Obesity

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Obesity Biochem report

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Obesity

  1. 1. OBESITY Zagada, Timothy M.
  2. 2. Obesity • Defined as abnormal or excessive fat accumulation that presents a risk to health. • BMI of >30 • Eating more in combination with reduced activity levels has resulted in a tendency for the sustained deposition of fat. o The fundamental cause of obesity and overweight is an energy imbalance between calories consumed and calories expended.
  3. 3. Obesity • an increased intake of energy-dense foods • a decrease in physical activity due to the o increasingly sedentary nature of many forms of work, o changing modes of transportation o increasing urbanization
  4. 4. Obesity Facts from WHO • Worldwide obesity has more than doubled since 1980. • In 2008; o 1.5 billion adults, 20 and older, were overweight. • Overall, more than one in ten of the world’s adult population was obese.
  5. 5. Obesity Facts from WHO • Nearly 43 million children under the age of five were overweight in 2010.
  6. 6. Obesity Facts from WHO • Overweight and obesity are linked to more deaths worldwide than underweight. • At least 2.8 million adults die each year as a result of being overweight or obese.
  7. 7. • Obesity is preventable. How can we measure obesity?
  8. 8. Body Mass Index • A crude population measure of obesity is the body mass index (BMI) • Accounts for differences in body composition by defining the level of adiposity according to the relationship of weight to height. • A person’s weight (in kilograms) divided by the square of his or her height (in metres). BMI = (weight in kg)/(height in meters)2
  9. 9. Body Mass Index • While it does not directly measure body fat, it is more accurate at approximating degree of body fatness than weight alone. • Allows comparisons both within and between populations.
  10. 10. Disadvantage of BMI • Very muscular individuals often fall into the overweight category o Muscle is denser than fat, it weighs more. o Using BMI to assess their weight may result in overestimating their true level of body fat.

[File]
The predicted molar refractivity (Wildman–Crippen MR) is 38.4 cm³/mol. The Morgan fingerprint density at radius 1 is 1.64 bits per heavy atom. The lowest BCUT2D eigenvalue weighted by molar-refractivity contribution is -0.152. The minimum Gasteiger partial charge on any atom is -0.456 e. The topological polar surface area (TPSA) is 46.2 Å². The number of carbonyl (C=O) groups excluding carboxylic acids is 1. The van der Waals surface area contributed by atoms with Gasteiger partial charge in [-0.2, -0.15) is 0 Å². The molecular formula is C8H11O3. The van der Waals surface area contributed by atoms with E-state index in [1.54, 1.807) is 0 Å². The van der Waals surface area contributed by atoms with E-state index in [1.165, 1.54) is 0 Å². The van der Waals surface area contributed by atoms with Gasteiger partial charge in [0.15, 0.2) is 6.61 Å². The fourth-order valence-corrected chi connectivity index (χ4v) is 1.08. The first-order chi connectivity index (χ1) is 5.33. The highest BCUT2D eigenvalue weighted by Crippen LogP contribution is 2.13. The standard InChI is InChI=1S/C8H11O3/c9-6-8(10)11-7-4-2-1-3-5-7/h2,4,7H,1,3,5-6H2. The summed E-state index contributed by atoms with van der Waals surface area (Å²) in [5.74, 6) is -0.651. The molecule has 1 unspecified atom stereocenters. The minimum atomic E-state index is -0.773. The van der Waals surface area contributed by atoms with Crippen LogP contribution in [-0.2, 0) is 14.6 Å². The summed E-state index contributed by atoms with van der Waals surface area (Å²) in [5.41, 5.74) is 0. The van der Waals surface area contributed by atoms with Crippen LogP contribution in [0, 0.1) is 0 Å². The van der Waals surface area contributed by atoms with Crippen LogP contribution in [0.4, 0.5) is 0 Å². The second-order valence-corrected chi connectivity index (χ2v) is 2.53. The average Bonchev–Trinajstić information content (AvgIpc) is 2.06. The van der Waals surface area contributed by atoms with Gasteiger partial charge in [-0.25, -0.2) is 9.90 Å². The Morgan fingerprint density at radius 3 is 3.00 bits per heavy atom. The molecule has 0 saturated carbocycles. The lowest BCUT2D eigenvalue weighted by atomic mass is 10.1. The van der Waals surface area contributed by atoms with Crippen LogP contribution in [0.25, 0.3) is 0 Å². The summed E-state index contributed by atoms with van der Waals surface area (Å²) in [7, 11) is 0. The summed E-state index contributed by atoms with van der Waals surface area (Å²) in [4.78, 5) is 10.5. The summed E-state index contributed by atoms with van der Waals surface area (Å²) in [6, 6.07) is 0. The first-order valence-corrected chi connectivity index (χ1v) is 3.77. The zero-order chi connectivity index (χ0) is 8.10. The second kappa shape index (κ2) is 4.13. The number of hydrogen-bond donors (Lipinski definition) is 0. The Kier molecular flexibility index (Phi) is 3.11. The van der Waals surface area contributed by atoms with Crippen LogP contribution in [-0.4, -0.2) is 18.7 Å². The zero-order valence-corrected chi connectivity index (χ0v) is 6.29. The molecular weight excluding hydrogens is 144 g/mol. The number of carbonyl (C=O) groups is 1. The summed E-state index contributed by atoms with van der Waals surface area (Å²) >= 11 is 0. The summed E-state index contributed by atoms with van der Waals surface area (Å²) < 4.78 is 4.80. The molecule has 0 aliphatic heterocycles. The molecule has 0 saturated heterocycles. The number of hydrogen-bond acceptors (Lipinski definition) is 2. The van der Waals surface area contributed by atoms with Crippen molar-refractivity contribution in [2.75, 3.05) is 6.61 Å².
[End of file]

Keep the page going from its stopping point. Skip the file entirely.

11. 11. Other measurements • Measure midway between the top of iliac crest and tip of lowest rib. • Hip circumference should be measured around the widest portion of the buttocks Measurement Male Female Waist circumference > 35 inches > 31 inches Waist to hip ratio > 0.95 > 0.8
  12. 12. Adipose • Functions as the major storage site for fat in the form of triglycerides o Our major fuel store is adipose triacylglycerol (triglyceride) o if we eat more food than we require for our energy needs, the excess fuel is stored (mainly in our adipose tissue), and we gain weight • Energy ingested as fat beyond that needed for current energy demands is stored in adipose tissue. • In addition, carbohydrate and protein consumed in the diet can be converted to fat
  13. 13. Adipose • The average 70-kg man has approximately 15 kg stored triacylglycerol, which accounts for approximately 85% of his total stored calories.
  14. 14. Adipose • When triacylglycerols are deposited in adipocytes, the cells initially show a modest increase in size • When its maximal size is reached, it divides. • Fat cells, once gained, are NEVER LOST. • Thus, when an obese individual loses weight, the size of the fat cells is reduced, but the number of fat cells is not affected. • The observation that fat cells are never lost emphasizes the importance of preventing obesity in the first place.
  15. 15. Anatomic differences in fat deposition • Android - Excess fat located in the central abdominal area of the body o waist to hip ratio of more than • 0.8 for women • 1.0 for men • Gynoid - Fat distributed in the lower extremities around the hips or gluteal region o waist to hip ratio of less than • 0.8 for women • 1.0 for men
  16. 16. Android vs. Gynoid • is associated with a greater risk for: o Hypertension o insulin resistance o Diabetes o Dyslipidemia o coronary heart disease • is relatively benign healthwise, and is commonly found in females. • Fat deposits are presumably energy reserves to support demands of pregnancy and lactation
  17. 17. 1 cup Veg 16 kcal 1 cup Rice 200 kcal 1 cup Ice cream 267 kcal 1 cup Mayonnaise 720 kcal
  18. 18. CASE • Height: 5’8” (172.72cm) • Weight: 250lbs (113.6kg) • Physical Activity: Sedentary • BMI: 113.6/1.72= 39.3 (Obese class II)
  19. 19. Patients Actual Caloric Intake • CHO: 590g • CHON: 135g • Fat: 115g X 4 X 4 X 9 = 2360 kcal = 540 kcal =1035 kcal 3935 Kcal
  20. 20. Patients’ Ideal Body Weight and Caloric Requirement • (IBW) Tannhausers Method o (172.72kg – 100kg) – 10% o 72.72 - 7.272 o 65.5kg ~ 66kg • Total Caloric Requirement o 66kg x 30= 1980 kcal o 2000 kcal • Actual wt/ IBW 113.6kg/66kg= 172% The patients’ wt is 72% above his IBW • Corrected Body Weight (CBW) – [(Actual BW –IBW) x25%]+ IBW – [(113.6–66) x 0.25]+ 66 – [47.6 x 0.25]+ 66 – 11.9 + 66 – 77.9kg ~ 78kg • Total Caloric Requirement – 78kg x 30= 2340 kcal – 2350 kcal
  21. 21. Caloric Distribution • CHO- 55-70% • CHON- 10-15% • Fat- 20-30% • CHO: 2350 x 60%= 1410 kcal • CHON: 2350 x 10%= 235 kcal • Fat: 2350 x 30%= 705 kcal ÷ 4 ÷ 4 ÷ 9 = 350g = 60g = 80g
  22. 22. Energy and Nutrient Requirements Actual • Calorie: 3935 Kcal • CHO: 590g • CHON: 135g • FAT: 115g Required • Calorie : 2350 kcal • CHO: 350g • CHON: 60g • FAT: 80g

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